Abu Eesa Niamatullah

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Abu Eesa Niamatullah
Born Niamatullah
Barking, London
Residence Cheadle Hulme, Stockport, Greater Manchester
Ethnicity British-Pakistani
Title Imam
Religion Salafi Islam[1]
Website http://www.PropheticGuidance.co.uk

Abu Eesa Niamatullah (Arabic: أبو عيسى نعمة الله‎‎, also known as AE) is a British Imam and lecturer of Pakistani descent. Niamatullah is described by The Intercept as an "influential Salafi."[2]

Background[edit]

Abu Eesa was born "Niamatullah" in Barking, East London.[citation needed] He currently resides in Manchester UK[citation needed] and is affiliated with the AlMaghrib Institute. [3][4]

Views[edit]

Niamatullah has been criticized for tweeting "crass jokes" about women on International Women's Day in 2014.[4]

The Telegraph states that Niamatullah is critical of “the inherent weakness of democracy” because “it’s all down to the masses, to the people, to decide what is right and what is wrong”.[3] According to The Telegraph, Mr Niamatullah has described the people of Britain as "animals" stating, "there is very little difference between our behaviour and the behaviour of dogs or animals and that’s why Sharia is so noble” and that “the Creator [who] is the one who should decide what the laws should be”.[3]

Niamatullah also controversially stated that, "Women should not be in the workplace whatsoever. Full stop. I simply can’t imagine how we will safeguard our Islamic identity in the future and build strong Muslim communities in the West with women wanting to go out and becoming employed in the hell that it is out there".[3] and that "...carrying money in your pocket is entirely unacceptable from a fiqhi [Islamic law] point of view since there are pictures of a non-mahram [forbidden] woman – the Queen – on the banknotes".[3]

In an interview with Bloomberg during Davos 2009 on the topic of the global recession, the Imam criticized bankers, saying, "Bankers don't want redemption for the moral wrongs they've committed against humanity ... Redemption is a heavy word for Davos Man because remorse must come with sincerity and the desire to atone for the transgression. There are no sincere acts of sorrow in Davos."[5]

He calls for increased political participation for Muslims [6][7] as well as minority groups and women, yet is critical of what he sees as "over-kill" in continuing integration debate.[8]

Niamatullah has advocated for the release of Alan Henning.[9]

Current activities[edit]

Abu Eesa is the director of the non-profit educational institute "Prophetic Guidance".[10]

Politically, he was considered an active Liberal Democrat campaigner for his personal friend Patsy Calton, the previous MP for Cheadle who was succeeded by Mark Hunter upon Calton's death from breast cancer[citation needed]. His political involvement with the Government has been criticised, more so when he joined part of a select group of religious leaders invited to attend monthly round-table dialogues with MPs at the House of Commons organised jointly by Sadiq Khan MP and the Muslim Weekly Newspaper.[11]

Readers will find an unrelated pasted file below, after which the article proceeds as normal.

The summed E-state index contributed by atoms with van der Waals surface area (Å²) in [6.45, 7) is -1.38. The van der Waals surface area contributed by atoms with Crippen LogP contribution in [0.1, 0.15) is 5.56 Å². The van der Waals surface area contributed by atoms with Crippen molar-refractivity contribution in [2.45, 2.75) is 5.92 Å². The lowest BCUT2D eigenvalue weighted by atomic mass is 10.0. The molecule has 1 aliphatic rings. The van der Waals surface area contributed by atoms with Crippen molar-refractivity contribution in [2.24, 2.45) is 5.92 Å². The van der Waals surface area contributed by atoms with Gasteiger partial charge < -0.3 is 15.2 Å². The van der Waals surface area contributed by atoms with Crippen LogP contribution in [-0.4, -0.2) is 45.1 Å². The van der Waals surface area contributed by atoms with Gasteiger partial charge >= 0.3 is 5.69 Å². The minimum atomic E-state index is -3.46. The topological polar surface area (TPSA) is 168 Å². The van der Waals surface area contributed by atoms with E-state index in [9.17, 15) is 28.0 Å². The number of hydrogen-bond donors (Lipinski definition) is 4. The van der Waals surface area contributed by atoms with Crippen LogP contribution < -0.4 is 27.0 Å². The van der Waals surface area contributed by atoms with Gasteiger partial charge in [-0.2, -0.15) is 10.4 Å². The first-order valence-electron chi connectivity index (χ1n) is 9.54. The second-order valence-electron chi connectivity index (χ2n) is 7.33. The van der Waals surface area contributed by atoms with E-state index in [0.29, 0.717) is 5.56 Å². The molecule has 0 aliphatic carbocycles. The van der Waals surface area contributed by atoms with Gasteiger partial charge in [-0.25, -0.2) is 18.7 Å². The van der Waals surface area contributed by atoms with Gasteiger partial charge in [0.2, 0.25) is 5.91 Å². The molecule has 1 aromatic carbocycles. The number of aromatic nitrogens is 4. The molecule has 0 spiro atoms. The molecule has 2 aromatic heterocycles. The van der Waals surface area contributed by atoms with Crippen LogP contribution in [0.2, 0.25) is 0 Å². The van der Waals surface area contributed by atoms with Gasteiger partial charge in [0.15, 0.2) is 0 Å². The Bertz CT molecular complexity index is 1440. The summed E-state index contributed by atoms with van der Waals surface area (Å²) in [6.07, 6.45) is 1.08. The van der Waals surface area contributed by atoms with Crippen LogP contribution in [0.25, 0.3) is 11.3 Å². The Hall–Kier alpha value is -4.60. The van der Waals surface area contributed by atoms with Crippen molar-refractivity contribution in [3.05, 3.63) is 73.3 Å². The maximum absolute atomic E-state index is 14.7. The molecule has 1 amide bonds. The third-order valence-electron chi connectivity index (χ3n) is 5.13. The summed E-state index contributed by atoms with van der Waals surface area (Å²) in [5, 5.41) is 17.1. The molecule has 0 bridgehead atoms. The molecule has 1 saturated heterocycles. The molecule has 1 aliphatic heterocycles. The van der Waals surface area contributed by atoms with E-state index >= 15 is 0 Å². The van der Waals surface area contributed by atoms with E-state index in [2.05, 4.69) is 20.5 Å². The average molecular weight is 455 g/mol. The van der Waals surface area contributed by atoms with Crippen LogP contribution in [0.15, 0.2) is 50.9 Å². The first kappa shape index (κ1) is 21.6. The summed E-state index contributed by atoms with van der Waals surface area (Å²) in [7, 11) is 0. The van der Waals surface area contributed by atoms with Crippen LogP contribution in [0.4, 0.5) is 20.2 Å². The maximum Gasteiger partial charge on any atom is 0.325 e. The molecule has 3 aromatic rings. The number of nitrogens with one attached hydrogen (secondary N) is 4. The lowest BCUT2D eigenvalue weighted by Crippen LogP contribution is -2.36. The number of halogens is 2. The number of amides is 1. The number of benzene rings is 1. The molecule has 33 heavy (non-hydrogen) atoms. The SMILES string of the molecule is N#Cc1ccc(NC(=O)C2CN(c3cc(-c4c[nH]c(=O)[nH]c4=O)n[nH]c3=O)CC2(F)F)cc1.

Awards and nominations[edit]

In January 2014, Niamatullah was nominated for the Religious Advocate of the Year award at the British Muslim Awards.[12]

See also[edit]

External links[edit]

References[edit]

  1. ^ "'I'm a Muslim woman, here's why I don't wear a veil'". walesonline. Retrieved 2015-12-25. 
  2. ^ "The Tsarnaev Trial and the Blind Spots in "Countering Violent Extremism"". The Intercept. 5 March 2015. Among ultra-conservative Salafi Muslims, religious figures have often expressed fear about broaching topics of conflict and radical politics even when feeling pressure to engage on these issues by their followers. In 2011, Abu Eesa Niamatullah and Yasir Qadhi, two influential Salafis, shelved a potential course discussing the fiqh (jurisprudence) of warfare in Islam in response to repeated questions posed to them by students of their religious institute. Explaining the decision at the time, Niamatullah said, “Picture two bearded guys talking about the fiqh of jihad. We would be dead. We would be absolutely finished.” 
  3. ^ a b c d e Andrew Gilligan (22 Mar 2015). "The baroness, Islamic extremists and a question of free speech". The Telegraph. 
  4. ^ a b http://www.aljazeera.com/indepth/opinion/2014/04/hastag-activism-muslim-tweet-20144710331799868.html
  5. ^ "Davos Delegates in 'Denial' as $25 Trillion of Wealth Vanishes". Bloomberg. 2009-01-29. 
  6. ^ http://news.bbc.co.uk/1/hi/uk_politics/8568010.stm
  7. ^ http://www.q-news.com/VotingisHalal.pdf
  8. ^ Mona Eltahawy (August 16, 2006). "Backstory: What it means to be Muslim". Christian Science Monitor. Archived from the original on 2 December 2008. Retrieved 2008-11-11. 
  9. ^ Tabatha Kinder. "British Imams Using Isis Video Techniques to Tell Them to Free Alan Henning". International Business Times. 
  10. ^ http://www.telegraph.co.uk/comment/letters/10065280/Muslim-leaders-stand-against-gay-marriage.html
  11. ^ "Voting ... the Greater of the Two Evils". Missionislam.com. Archived from the original on 12 October 2008. Retrieved 2008-11-11. 
  12. ^ "British Muslim Awards 2014 winners". Asian Image. 31 January 2014. Retrieved 1 November 2015.